Two Irish ‘Ghosts’

The supernatural has always held a fascination for mankind. Unexplained phenomena, often combined with gullibility and superstition have given rise to stories of ghosts, spooks, and spectres, many of which when investigated can be explained by natural phenomena or human agency. Two such stories from Ireland appeared in newspapers in 1862 and  1882.

The first took place near Emly in County Limerick. Having buried her husband a few months previously a widow heard a knock at the door late one night. On asking who was there a shrouded figure answered her with a hollow voice, “I am your husband whom you buried, and I am very miserable in Purgatory till my debts are paid. Sell the two pigs you have, and be sure to have the money for me on such a night when I call.”

The widow, either through love or fear, sold the pigs but also went to her priest and told him the story. The Father was no fool, and he advised the woman to have two policemen in the house when she would be handing the money over to her deceased husband. After the widow had secured the sale of the pigs the shrouded figure appeared once more, only to be arrested by the police and thrown into Limerick jail. The ghost turned out to be a near neighbour and a godfather to one of her children.

Twenty years later a story circulated about a house in Ireland that had seen a succession of tenants move in only to quickly move out again. The house had gained the reputation of being haunted and local residents would not live in it for love nor money. An impecunious minister of a poor congregation in the town unaware of the rumoured haunting approached the landlord, who was happy to let it go rent free for a year with a nominal rent to be charged thereafter. The house, the landlord warned the minister, was troubled by a ghostly visitant. The minister, determined to solve the mystery, took the keys and having told his wife he would be away for a few nights, moved into the house.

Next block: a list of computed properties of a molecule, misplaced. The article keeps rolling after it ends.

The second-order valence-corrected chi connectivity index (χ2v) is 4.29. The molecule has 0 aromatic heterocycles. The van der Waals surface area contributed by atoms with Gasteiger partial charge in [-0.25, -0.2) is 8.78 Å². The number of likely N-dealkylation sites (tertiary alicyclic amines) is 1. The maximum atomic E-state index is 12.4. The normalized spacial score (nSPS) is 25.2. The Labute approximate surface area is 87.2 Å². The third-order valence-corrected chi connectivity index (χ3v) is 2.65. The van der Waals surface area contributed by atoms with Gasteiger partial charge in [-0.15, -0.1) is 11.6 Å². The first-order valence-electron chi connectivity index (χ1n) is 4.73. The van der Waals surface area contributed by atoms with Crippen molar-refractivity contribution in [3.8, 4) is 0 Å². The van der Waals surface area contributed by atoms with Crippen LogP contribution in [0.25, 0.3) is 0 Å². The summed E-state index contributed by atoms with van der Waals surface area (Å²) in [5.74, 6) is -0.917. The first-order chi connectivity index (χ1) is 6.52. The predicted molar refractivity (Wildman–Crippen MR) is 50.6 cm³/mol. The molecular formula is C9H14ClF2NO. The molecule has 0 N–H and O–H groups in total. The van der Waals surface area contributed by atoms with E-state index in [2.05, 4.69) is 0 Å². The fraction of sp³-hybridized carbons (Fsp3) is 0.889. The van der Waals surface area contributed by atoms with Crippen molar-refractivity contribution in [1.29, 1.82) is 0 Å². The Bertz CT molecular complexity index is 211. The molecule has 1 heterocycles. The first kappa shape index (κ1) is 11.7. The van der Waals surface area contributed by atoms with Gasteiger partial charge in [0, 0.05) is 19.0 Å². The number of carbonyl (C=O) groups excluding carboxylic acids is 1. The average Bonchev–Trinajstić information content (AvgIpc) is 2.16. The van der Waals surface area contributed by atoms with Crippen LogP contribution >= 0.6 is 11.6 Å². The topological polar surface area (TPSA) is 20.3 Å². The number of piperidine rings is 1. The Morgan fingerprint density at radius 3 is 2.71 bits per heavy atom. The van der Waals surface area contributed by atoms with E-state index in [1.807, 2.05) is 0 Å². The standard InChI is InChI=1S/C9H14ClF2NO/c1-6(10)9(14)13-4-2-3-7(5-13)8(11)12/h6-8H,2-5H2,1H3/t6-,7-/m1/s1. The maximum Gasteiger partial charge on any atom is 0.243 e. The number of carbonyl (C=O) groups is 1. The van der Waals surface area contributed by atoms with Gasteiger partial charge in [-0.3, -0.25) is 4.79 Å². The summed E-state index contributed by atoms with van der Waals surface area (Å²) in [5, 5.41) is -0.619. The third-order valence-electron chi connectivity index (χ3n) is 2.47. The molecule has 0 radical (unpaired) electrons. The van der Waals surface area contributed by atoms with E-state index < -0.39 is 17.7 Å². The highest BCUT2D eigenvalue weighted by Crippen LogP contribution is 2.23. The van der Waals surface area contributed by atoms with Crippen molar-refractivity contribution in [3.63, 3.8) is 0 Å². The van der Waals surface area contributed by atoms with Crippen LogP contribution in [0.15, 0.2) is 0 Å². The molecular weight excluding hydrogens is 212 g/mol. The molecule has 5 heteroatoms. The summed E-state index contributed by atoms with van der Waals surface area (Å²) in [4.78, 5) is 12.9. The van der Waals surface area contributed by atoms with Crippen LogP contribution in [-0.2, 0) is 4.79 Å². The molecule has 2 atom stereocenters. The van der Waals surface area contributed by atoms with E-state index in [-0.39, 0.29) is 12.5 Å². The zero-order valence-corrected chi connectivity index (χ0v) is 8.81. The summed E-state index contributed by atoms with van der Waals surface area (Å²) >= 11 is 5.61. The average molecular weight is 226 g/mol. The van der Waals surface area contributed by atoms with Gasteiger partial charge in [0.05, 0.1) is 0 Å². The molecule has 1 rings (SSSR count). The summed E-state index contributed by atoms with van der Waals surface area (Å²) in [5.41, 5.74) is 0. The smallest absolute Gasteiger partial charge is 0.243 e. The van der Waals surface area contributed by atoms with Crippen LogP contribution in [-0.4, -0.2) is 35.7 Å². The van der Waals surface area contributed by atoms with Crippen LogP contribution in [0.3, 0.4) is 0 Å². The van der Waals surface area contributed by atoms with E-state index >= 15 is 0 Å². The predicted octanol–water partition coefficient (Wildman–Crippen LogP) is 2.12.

At nearly midnight the minister was disturbed by a loud thump at the front door which flew open, followed by the sound of feet going upstairs. Having struck a light the minister followed the footsteps only to find no trace of anyone or anything after a thorough search. The following night the same phenomena were repeated and the minister, now considering that there might be something supernatural in it after all decided to wait outside on the third night so he could watch the approach of any visitor.

Again the door flew open and the ghostly footsteps tramped up the stairs to be lost in the garret. The minister, having seen that no-one had approached the house, was now annoyed, puzzled, and frightened, and saw no option but to give up any prospect of dwelling in the house. It was then that he spotted a light in the near distance which he found was a smithy. On enquiring the next day he discovered that a man had been working there each night and would be working there again that night.

At midnight on the fourth night the minister, stationed at the window of the front room of the house, observed the smith begin to work. As the smith’s hammer fell on the anvil the front door flew open and with each successive blow the noise of the footsteps proceeded through the house. A bricked drain passed under the door of the house and directly under the anvil, and it was the vibrations from the hammer blows passing along the drain that had caused the door to open and the sound of ghostly footsteps. The minister, having solved the mystery to his satisfaction rented the house on the beneficial terms offered and he and his family lived there for a number of years to the surprise of the landlord and the inhabitants of the town. The minister cannily not letting them into the secret behind the supposed haunting.

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This entry was posted on November 3, 2014 by in Ireland, Nineteenth Century and tagged , .

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